RUSSIA has become a world-class saver. So much gold has piled up in its central bank that Russia surpassed China last year to become the world's fifth-largest holder of gold.

The International Monetary Fund often has to badger developing nations to bulk up foreign currency reserves. Russia has $472 billion in reserves, more than country's combined public and foreign debt of $453 billion and nearly three times what I.M.F recommends.

Economists don't consider either of these eye popping sums of savings a good thing. They reflect, in part, how investment has lagged in Russia and how Western sanctions have dulled its economy.

But the Iode is also making for an  odd back-to-the future  moment of state-directed economic activity as Russia shifts policy and aims to spend about $100 billion on big infrastructure projects.

The new drive, promoted last month at an economic forum paradoxically named for Yegor T. Gaidar, a former prime minister who championed privatization, is a full-throttle build-and-spend effort to rev, Russia's way to stable growth.

Oligarchs are among the business leaders who have been publicly ordered to rally, with moneyed enthusiasm, behind the plan.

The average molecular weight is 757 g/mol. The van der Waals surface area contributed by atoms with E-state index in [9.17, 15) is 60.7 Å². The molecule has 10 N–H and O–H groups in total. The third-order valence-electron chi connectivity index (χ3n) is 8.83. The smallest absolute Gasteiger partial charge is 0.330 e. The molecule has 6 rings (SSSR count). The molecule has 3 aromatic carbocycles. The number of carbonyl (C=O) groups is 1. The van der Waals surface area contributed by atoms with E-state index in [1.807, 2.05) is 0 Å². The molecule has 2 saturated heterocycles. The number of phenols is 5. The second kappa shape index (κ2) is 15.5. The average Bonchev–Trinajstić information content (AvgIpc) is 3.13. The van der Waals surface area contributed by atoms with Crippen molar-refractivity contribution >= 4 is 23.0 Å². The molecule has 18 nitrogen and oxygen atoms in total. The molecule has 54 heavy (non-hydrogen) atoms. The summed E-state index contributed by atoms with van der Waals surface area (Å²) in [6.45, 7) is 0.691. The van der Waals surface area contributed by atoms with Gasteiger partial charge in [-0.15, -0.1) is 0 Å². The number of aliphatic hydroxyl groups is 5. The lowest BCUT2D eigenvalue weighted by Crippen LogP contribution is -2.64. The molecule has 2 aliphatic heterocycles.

Known by the mouthful National Goals and Strategic Objective of the Russian Federation Until 2024, the program is not called a ''five-year-plan,'' the centralized tool that the Soviet Union relied on to set economic goals and direct state spending.

But it was last five years, with the first outlays expected in the first half of this year. 

''Nobody is hiding it now,'' said Aleksandr Abramov, a professor at the Higher School of Economics who attended the forum. ''State spending is the economic theme of 2019.''

The honor and serving of the latest operational research on Russia and Economy continues. The World Students Society thanks author and researcher Andrew E. Kramer.


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